“sufficient representation to command cross-community confidence in the Assembly.”
That finds expression in the Bill at clause 3, with the authority for the Secretary of State to call an election
That leaves open the possibility that all the Unionist parties or all the nationalist parties refused to continue as caretaker Ministers, but that there would not be cross-community support in the Assembly to call an election, so the caretaker Executive could limp on with only one community represented for the six months before an election had to be called, subject only to the judgment of the Secretary of State. It would of course be open to the parties to ensure representation by staying in the ministerial roles as caretakers. However, it is clearly a dilution of the safeguard and places it as much as possible in the hands of the Secretary of State.
There is a difficulty quantifying absolutely what would constitute sufficient cross-community representation in circumstances where, for example, the Deputy First Minister resigns and Ministers withdraw. The common-sense view is that it would be sufficient if either the Ulster Unionist Party or Social Democratic and Labour Party stayed on. I concede it is difficult to quantify in legislation, and would be grateful if the Minister could expand on that.
At a basic level, the safeguard could be strengthened by saying that the Secretary of State “will” rather than “may” call an election if there is not sufficient representation in the Northern Ireland Executive to command cross-community confidence in the Assembly. Is the Minister comfortable that the Bill reads the Secretary of State “may” rather than “will” call an election? Can he explain the circumstances in which the Secretary of State would not call an election, even in the absence of sufficient cross-community support?
It is a pleasure to serve under your chairmanship, Mr Stringer. Apologies for my lateness. I was outside the Boothroyd Room, uncharacteristically on time, and am new to this process.
On the ministerial code, we welcome clause 4—
I am grateful to the hon. Member for Sheffield, Heeley for her broad support for the principles of the Bill and for her questions. She asked important questions about the safeguards on what we have come to know as caretaker Ministers. It was agreed in New Decade, New Approach that Ministers will remain in office in a caretaker capacity to allow for greater continuity of decision making. The deal also stated that Ministers would be required to act within well-defined limits, including those set out in the ministerial code and the pledge of office, in accordance with the requirement for an Executive Committee to consider any decisions that are significant, controversial or cross-cutting. As appropriate, restrictions are put in place during the pre-election period.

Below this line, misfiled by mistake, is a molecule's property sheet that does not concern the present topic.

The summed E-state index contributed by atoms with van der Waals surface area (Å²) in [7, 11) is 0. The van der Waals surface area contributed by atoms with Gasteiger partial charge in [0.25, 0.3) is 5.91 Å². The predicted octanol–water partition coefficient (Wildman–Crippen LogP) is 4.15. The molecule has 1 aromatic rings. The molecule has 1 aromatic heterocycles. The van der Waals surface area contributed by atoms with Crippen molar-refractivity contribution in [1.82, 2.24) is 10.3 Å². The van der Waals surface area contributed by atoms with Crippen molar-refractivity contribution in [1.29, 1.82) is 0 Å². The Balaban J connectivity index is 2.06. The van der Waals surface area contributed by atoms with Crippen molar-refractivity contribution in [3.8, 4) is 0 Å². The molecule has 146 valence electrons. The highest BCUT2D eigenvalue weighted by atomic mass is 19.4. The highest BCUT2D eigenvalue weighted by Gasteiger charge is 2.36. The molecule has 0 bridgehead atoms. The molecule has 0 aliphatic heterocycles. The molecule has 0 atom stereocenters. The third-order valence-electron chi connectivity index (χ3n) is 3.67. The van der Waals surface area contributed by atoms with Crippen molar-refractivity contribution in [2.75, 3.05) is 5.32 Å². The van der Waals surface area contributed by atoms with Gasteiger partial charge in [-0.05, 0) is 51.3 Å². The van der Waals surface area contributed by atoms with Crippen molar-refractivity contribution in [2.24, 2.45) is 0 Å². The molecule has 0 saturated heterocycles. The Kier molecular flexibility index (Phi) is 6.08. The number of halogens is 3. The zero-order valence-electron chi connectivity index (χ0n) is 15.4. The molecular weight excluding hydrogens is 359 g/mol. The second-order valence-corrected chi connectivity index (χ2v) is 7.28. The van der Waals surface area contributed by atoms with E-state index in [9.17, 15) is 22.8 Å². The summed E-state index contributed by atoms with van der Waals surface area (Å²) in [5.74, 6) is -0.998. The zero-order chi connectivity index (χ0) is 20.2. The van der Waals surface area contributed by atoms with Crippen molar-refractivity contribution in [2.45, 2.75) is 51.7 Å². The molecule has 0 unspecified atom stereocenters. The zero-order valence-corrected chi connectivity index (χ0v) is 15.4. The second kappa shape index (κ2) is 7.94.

Limits have not been defined in the legislation because we anticipate they will operate as a matter of convention, rather than a legal issue. This approach to drafting allows a degree of discretion for unforeseen circumstances. I reiterate the expectation that Ministers will act responsibly.
The NDNA deal also stated that Ministers would be required to act within well-defined limits, as set out in the ministerial code, to operate within the framework for government, as the hon. Lady says, agreed by the previously functioning Executive endorsed by the Assembly. Ministers will act in accordance with the statutory requirement, included within the ministerial code, that any decisions that are significant, controversial or cross-cutting are required to be considered by the Executive. As appropriate, restrictions are in place during the pre-election period, as I have said.
The point is that this is not a good situation to be in—we do not want caretaker Ministers to be required. We would prefer to have a fully-functioning Executive and the institutions of devolution up and running at all times. We are trying to put in place—this was agreed by all parties—is a preferable situation to leaving civil servants with no ministerial cover at all, which is important. We heard in the evidence session of the problems faced during that time.